Leigh has been openly critical of Hollywood and the media conglomerates that dominate the industry. Certainly, the latter's control of film distribution determines what films actually get a wide viewing, and the gatekeeping, production-by-committee ways of mainstream film production shackle the process by which particular creative visions make it to the screen. But there is some room for maneuver, as Leigh's and others’ careers show. His contributions to the 1970s and early 1980s wave of publicly supported made-for-TV films established his reputation and that of other British filmmakers, such as Ken Loach, Stephen Frears, Alan Clarke, and Peter Greenaway. Ongoing critical success, as well as occasional commercial success with films such as Secrets and Lies (1996), has kept the independent funding accessible, though getting it is still a hustle. Leigh's reputation as an auteur surely helped him get backing for Peterloo from Film4 Productions, which supported several of his earlier films; the British Film Institute, a public charity that uses lottery funds to promote native filmmaking in the UK; and, perhaps ironically, Amazon Films.16Peterloo is Leigh's most expensive film to date, but its budget of around $18 million is minuscule compared to the average price tag of over $190 million for a Marvel/Disney production. Although estimates vary, the 2019 Marvel film Avengers: The Endgame came in at around $400 million.17

Leigh's blasts at Hollywood are not based on highbrow qualms about commercial popular culture. The filmmaker describes himself as having a “natural and instinctive and compulsive gravitation toward show business, entertainment, making people laugh, a fundamental need to capture life and share it with people.”18 But Leigh's method of making films is unorthodox, to say the least. That his films do not begin but end with a script confounds industry gatekeepers looking for a precise sense of how a production fits into what political economist James McMahon calls an “orderly, predictable world of cinema.”19

Indeed, Leigh's projects likely leave those holding the purse strings and working the deals shaking their heads. As Leigh told the Daily Beast, his “pitch” is not really a pitch at all: “We say: ‘Give us some money, we don't know what it is going to be about, we will not discuss casting, and you will see the film when it is finished.’ ”20 Obviously, this doesn't always work, so Leigh does commercials on the side to keep the money coming in, like others struggling to push the creative boundaries of capital's hegemony in the culture industry.21 That Amazon stepped in with funding for Peterloo probably speaks more to its deep pockets and its desire to burnish its image as a new player in the culture industry than to any independent commitment to a diversity of voices and perspectives in the world of cinema.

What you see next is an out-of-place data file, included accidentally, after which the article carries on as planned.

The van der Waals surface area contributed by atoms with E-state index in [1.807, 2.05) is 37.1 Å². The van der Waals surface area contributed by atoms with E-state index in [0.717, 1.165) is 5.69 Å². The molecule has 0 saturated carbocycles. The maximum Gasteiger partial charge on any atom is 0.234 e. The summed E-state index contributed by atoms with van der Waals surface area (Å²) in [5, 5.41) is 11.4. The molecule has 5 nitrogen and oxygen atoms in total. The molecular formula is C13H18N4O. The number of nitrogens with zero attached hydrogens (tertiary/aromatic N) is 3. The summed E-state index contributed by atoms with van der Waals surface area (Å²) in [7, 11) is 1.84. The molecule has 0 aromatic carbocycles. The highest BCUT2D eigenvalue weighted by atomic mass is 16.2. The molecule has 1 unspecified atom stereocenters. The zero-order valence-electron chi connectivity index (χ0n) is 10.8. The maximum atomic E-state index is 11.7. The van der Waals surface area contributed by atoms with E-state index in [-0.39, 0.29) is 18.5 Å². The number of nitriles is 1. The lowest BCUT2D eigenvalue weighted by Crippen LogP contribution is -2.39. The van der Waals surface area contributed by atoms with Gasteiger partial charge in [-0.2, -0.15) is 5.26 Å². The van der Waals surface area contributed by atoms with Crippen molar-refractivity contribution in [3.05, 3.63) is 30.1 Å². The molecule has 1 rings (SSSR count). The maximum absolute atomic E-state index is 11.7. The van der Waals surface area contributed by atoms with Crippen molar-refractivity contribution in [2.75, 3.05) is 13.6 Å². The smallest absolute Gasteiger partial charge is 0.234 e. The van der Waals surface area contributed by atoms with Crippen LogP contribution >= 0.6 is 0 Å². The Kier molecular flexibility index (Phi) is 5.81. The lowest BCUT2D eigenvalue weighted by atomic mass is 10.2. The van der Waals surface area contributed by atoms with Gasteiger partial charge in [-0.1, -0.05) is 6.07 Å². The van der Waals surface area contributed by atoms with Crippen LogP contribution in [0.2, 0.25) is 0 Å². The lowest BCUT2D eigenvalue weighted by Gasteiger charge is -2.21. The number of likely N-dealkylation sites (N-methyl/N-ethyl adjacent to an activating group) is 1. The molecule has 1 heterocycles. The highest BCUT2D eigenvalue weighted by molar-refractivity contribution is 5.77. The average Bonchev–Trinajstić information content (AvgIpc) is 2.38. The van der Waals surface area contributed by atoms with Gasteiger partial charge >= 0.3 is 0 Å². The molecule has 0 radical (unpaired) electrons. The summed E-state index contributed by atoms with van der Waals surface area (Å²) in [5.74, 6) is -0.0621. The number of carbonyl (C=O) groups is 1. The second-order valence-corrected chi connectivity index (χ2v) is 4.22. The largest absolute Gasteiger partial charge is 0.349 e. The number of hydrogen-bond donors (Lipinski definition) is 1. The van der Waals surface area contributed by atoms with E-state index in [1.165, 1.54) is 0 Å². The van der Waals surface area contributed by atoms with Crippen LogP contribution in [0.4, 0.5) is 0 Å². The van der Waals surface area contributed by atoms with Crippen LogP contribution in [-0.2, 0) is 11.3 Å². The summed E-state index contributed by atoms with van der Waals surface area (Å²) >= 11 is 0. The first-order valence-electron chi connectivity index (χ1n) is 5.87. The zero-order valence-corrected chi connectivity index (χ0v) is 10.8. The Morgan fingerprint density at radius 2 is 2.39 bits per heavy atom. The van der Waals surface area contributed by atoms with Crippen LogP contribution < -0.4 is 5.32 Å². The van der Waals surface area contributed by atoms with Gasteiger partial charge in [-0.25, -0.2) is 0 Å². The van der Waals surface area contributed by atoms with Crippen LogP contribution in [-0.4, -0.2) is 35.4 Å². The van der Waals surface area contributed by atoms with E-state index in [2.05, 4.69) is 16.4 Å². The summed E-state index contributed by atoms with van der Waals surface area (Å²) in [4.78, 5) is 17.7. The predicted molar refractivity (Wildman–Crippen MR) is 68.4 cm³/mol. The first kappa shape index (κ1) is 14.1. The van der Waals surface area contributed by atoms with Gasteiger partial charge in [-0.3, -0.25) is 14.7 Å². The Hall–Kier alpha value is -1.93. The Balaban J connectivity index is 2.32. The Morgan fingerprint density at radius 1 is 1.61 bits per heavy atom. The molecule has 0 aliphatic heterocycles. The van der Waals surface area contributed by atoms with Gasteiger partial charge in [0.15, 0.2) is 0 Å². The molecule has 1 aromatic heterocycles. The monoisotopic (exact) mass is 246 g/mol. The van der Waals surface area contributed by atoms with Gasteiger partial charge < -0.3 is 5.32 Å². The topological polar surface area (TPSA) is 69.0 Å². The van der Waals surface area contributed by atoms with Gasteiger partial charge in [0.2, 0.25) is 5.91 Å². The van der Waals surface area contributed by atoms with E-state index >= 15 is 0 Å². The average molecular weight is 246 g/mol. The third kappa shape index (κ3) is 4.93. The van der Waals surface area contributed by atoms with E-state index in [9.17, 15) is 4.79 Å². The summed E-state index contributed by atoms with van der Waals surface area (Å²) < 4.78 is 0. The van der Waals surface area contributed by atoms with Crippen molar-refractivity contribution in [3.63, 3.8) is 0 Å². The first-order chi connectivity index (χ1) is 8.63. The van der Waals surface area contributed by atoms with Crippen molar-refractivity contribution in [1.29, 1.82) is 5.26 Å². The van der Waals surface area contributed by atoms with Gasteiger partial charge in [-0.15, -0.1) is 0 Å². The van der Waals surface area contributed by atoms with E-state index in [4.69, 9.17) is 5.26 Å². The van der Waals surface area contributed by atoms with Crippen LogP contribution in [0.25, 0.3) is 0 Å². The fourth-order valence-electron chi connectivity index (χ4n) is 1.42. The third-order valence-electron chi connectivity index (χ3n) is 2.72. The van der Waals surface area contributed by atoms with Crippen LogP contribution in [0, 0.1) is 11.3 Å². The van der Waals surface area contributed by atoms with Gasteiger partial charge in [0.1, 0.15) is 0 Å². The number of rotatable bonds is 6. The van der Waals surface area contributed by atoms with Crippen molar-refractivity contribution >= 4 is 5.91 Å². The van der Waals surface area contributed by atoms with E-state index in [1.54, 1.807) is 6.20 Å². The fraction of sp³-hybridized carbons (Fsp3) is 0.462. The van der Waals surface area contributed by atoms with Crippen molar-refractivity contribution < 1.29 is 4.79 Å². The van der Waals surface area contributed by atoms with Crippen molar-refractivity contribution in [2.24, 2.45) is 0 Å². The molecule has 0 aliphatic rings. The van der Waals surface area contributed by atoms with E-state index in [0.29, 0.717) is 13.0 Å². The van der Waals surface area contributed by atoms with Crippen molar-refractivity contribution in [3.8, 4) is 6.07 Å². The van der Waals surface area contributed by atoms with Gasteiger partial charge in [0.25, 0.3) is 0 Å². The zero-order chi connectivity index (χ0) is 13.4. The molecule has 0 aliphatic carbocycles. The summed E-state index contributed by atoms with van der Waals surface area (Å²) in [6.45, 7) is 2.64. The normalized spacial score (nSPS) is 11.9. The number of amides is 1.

In interviews, Leigh has offered colorful contrasts between what happens on more typical Hollywood productions with what happens on one of his. “We don't have committees of people on the set crowding around the monitor after every take and arguing the toss. They don't bugger about with the editing. We don't get people making us re-cut the film and get a more sexy or commercial ending or all that stuff.”22 Very few Hollywood stars would tolerate the Leigh “method,” which requires that actors do much more than memorize their lines and put their spin on a character in a script. They must research their characters, create their individual histories, develop their style of speech and mannerisms by hashing it all out during intensive one-on-one sessions with Leigh. Every character in a production is critical to a Leigh film, and every actor is a character actor, no matter how much time he or she ends up on-screen. The whole cast eventually gets together to improvise scenes and dialogue, but only after each individual character is developed, in effect collaboratively written by Leigh and the actors themselves. A “script” does not start this process; rather, it is produced by it. Grounded by Leigh's experience with intensive rehearsals for live theater, by all accounts it can be disorienting, hard work, but rewarding for those who embrace it.23